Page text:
Tightened regulations on the mining sector have been on the cards since President Magufuli’s election, but last Friday’s announcement was striking in its abruptness.
Acacia Mining, listed on the London and Dar es Salaam stock exchanges, has lost over 20% of its market value
Tanzanian President John Magufuli remains difficult to predict. In a surprise move on Friday, though broadly in line with his agenda to tighten up private sector regulation, the East African leader announced an immediate ban on exports of non-purified mineral products. This will effectively halt the bulk of the country’s mineral exports.
Through the authority of the Ministry of Mines and Energy, a swift decision expressed in a succinct two-paragraph press release has effectively banned the exports of gold, copper, nickel, and silver since March 2. The decision aims to promote the development of value-added activities within the mineral industry in Tanzania. Following the guidelines of Tanzania’s 2009 Mineral Policy, as well as the Mining Act of 2010, the government is supporting the mining industry in order to develop the country’s internal market, create employment, improve skillsets, and introduce new technology to the country.
According to numerous reports, the ban should only apply to unprocessed ores, or what is known in the mining industry as gangue. In broad terms, this refers to mineral matter with no commercial value that is closely mixed with or surrounds the valuable mineral that is being extracted.
In order to retrieve the desired mineral, the gangue mass needs to be purified. As noted by the ministry in its announcement, any mineral ores shipped to foreign nations for beneficiation, including processing, smelting, or refining, are to be stopped immediately and the activities developed in-country.
Tanzania is a major mineral producer, exporting gold, iron ore, nickel, copper, cobalt, and silver, as well as industrial minerals including diamonds, tanzanite, ruby, limestone, soda ash, gypsum, salt, phosphate, and graphite, among others. The country also exploits reserves of coal and uranium.
As a point of reference, in 2014, gold exports represented 21% of the country’s overall exports, while mining and quarrying activities in general contributed almost 4% to the country’s gross domestic product. This figure has been growing considerably in recent years, and is projected to reach 10% of GDP by 2025, according to the country’s 2025 Development Vision.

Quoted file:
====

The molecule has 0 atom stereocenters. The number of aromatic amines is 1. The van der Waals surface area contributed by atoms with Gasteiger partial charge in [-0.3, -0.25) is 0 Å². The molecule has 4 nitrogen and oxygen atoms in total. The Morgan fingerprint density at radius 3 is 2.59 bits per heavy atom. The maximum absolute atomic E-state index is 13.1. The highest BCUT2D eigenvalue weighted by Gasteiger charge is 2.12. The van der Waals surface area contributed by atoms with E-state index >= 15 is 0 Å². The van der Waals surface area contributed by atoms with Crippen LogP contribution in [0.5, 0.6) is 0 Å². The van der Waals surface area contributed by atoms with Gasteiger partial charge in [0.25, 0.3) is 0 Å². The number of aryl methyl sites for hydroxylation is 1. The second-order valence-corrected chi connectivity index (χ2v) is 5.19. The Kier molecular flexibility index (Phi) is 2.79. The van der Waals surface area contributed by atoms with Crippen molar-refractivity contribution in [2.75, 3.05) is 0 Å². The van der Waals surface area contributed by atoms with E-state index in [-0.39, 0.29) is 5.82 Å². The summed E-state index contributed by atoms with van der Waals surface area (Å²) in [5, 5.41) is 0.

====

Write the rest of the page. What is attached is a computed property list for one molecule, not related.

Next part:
This decision follows moves by a number of other mineral producing countries such as Indonesia, which have strengthened their grip on their mining industries as commodity prices rebound from a low cycle.
This decision is not of little consequence, however. Acacia Mining, the country’s biggest gold producer and one of Africa’s biggest mining enterprises, has claimed the sustainability of two of its three mines, North Mara, Bulyanhulu, and Buzwagi, is at stake.
According to the Tanzania Chamber of Energy and Minerals, the Bulyanhulu and the Buzwagi mines produce a type of gold ore that needs a smelter.
Currently, Tanzania has no smelting infrastructure and new capacity will take time to build. If the ban imposition goes forward, the mines could lose up to 40% of revenue and close down in a matter of months. Acacia Mining, listed on the London and Dar es Salaam stock exchanges, has lost over 20% of its market value since the news of the ban came out. The company’s turnover is 30% dependent on gold and copper concentrate.
This could be particularly damaging for the company as it had been negotiating a merger with rival Canadian mining company Endeavour Mining. Mineral processing for most other Tanzanian minerals can be done in-country, but not for gold, leading Acacia to seek clarification from the government on the export ban. The company, formerly known as African Barrick Gold, is a subsidiary of Canadian Mining giant Barrick Gold, the biggest gold producer in the world.
It has been suggested the ban could be targeting Acacia Mining specifically as a result of partially unresolved taxation issues between the company and the government. The company has certainly had a difficult history in Tanzania, one that has contributed to the popular mistrust of extractive companies in the country.
In 2001, when the North Mara mine first opened, 10,000 people had to be relocated for the project to go ahead. The company then enclosed the area to any unauthorized people and used armed security to keep away unwanted attention. Accusations regarding excessive force by armed security in the area, including involvement in human rights violations, killings, and rape, have emerged since.
Bribery and corruption as well as tax evasion have dotted Acacia’s path through Tanzania. Last year, the company was forced to pay USD41 million in unpaid taxes to the government, for the period between 2010 and 2014. Studies estimate that the Tanzanian government has lost hundreds of millions of dollars in tax revenue due to mining companies over-declaring losses.
Despite decades of mineral exploitation in the country and an extraordinary increase in production since the late 1990s, Tanzanians are yet to feel the financial benefits of the mineral trade.
These developments have created a strained relationship between Acacia, the government, and the local population, contributing to growing tensions between local communities and companies working in the extractive industries.